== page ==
Being Born Both: Sarah Graham’s Solo Show ‘Angels Are Intersex’

Being Born Both: Sarah Graham’s Solo Show ‘Angels Are Intersex’
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Sarah Graham was born intersex, or as she jokes, “a woman with balls”. As a child, a gynecologist told Sarah’s parents that her ovaries were cancerous and that she had to have them removed; much later in life, she discovered, to her horror, that “those weren’t ovaries, they were testes.”

Sarah’s solo show, Angels Are Intersex, shares her personal story — from childhood to adulthood — of discovering her own gender and sexual identity. Her discovery has given her the confidence to break the norms within our gender-obsessed culture. She’s funny, painfully blunt, and trying to piece it all together. Now she laughs about it, and will make you laugh too.

Angels Are Intersex is a courageous way for Sarah to tell her story and to aid the fight to end unnecessary surgeries on babies and children. Working with her director and now partner Jessica Lynn Johnson, they created an emotionally charged work, selected to premiere at Son of Semele festival in Los Angeles, and are hoping to tour around the USA then Europe.

I know Sarah; I’ve worked with her; I’ve counseled her, and yet this was the first moment she allowed me to walk in her shoes. It was shocking because I never knew her pain.

Sarah’s go-to place was one of solitude. That child, growing up with no one to guide or support her, fixated on the prospect of a miracle from God. She created an image in the mirror of herself as special and holy, just like the story of Mary giving birth to baby Jesus. The marvel of such an act firmly shaped her beliefs. When she learned that it was not her ovaries that were cut out, but her testes, her reflection in the mirror became a monster. With no one to help her process the truth, Sarah fell into years of drinking, drugs, and abuse.

Sarah went through therapy, became a therapist, and found answers — but not to her own questions. So, she went on a spiritual journey of self-discovery; maybe to find God, or an angel, or both.

Sarah called out to the world’s Big Religions to find her self-appointed angel experts. A muslim scholar, a rabbi, a English vicar, and a life advisor walk into a bar… except it wasn’t a bar, and this isn’t a joke.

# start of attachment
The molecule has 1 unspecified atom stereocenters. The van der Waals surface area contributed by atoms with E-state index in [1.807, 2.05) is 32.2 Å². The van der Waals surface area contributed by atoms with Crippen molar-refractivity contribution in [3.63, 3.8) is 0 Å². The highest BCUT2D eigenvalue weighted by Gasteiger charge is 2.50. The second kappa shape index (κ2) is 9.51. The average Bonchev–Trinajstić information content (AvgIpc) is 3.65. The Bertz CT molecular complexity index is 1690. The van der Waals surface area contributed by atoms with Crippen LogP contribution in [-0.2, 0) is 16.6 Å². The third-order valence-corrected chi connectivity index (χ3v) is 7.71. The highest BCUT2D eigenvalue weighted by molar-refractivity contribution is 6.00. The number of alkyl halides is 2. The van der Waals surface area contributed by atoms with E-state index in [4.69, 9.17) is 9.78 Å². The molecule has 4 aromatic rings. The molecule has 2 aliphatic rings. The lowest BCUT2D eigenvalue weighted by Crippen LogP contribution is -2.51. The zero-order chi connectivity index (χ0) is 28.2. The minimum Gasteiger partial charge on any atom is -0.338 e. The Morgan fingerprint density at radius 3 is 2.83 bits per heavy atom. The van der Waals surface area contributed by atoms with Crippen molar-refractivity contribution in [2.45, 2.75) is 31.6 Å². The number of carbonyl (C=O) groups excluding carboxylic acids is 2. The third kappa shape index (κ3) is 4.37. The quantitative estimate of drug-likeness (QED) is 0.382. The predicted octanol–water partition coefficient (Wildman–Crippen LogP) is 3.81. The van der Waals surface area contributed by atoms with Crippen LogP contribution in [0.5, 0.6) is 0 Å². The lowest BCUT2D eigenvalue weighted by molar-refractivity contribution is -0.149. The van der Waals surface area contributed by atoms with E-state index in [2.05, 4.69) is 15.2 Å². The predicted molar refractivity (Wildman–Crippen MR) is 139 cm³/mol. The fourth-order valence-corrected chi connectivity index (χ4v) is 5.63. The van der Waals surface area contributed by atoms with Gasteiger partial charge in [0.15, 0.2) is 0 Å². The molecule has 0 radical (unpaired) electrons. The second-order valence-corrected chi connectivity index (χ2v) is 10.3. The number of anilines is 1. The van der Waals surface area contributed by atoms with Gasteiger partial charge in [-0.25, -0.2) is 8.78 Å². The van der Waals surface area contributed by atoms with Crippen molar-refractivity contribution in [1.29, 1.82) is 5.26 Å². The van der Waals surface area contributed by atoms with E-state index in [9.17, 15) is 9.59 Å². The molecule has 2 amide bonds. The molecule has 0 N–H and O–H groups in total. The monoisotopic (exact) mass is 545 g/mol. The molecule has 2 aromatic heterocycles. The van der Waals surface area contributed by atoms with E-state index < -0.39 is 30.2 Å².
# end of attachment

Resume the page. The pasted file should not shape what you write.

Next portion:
The first person Sarah interviewed was Jihad Turk, a muslim scholar and President of Bayan Claremont Graduate School:

“In Arabic, the word for intersex or hermaphrodite is pronounced hoone-ther. Ironically there isn’t a gender neutral term, so you are stuck with a Who-er or a He-er, him or her. And God is not gendered in Islam either- so God is referred to as Who-er (male) because there is no gender neutral pronoun.”

And then there’s Rabbi Michelle, who tells her there are six recognized genders in Judaism, including Ay’lonit:

“An Ay’lonit is a person who is identified as female at birth but develops male characteristics at puberty and is infertile, and there are 80 references in the Mishnah and Talmud to this Ay’lonit and 40 references in classical Mishnah, the Jewish text …”

Cut to the vicar, who explains:

“Male is good and female is good but it’s still separation, and in a sense, it has to be about separation for us to biologically reproduce- and at death when our spirits leave our bodies, the male and the female is joined together in an angelic being… A unity.”

Their explanations give some context to what an intersex person is in the theological sense. But evidently, there is a lack of intimate knowledge even in holy texts regarding the ramifications of social rejection or acceptance.

Intersex people are as common as red heads — about 1 in 2000 births — but there are less than 100 openly intersex people in the public domain. Those who are born intersex feel exiled, isolated, and alienated.

And then there’s me, the life advisor.

Here’s an excerpt of what came up in our session: “We all have our differences, and it is evident by how we identify ourselves. It is your right of passage; you have the right to be.”

With someone like Sarah, who has struggled with understanding her existence, “the right to be” was an essential concept. The right to be is not about identity, or how we identify with others; it’s more to do with the experience of our journey — our right to be whole.

Living in a world of duality, she was constantly gripped by inner conflict. She desperately wanted to know the “answer” to integrating both selves. I explained that our world is polarized and at war in a battle of the sexes. If the rest of the world can’t figure out how to unite male and female, how could she expect to solve the problem all on her own? “Keeping your secrets to yourself is a way of hiding. It keeps shame living under the surface.“

Angels are Intersex is a journey of heartache to connection. It will make you laugh and will leave you speechless. Above all, you are invited to support the fight of gender-neutral rights: Like Asia Kate Dillon’s character in Billions, Sarah is now using “they”: a non-binary pronoun embracing a whole person regardless of gender. Sarah feels that this pronoun is true to their new understanding of self and finally allows them “their right to be” whole. This might be a mindbender to some, but Sarah is inviting us to join the conversation… So let’s start talking.

Twitter: @AddictionExpert

Instagram: @AngelsAreIntersex

Facebook: /SarahGrahamSolutions

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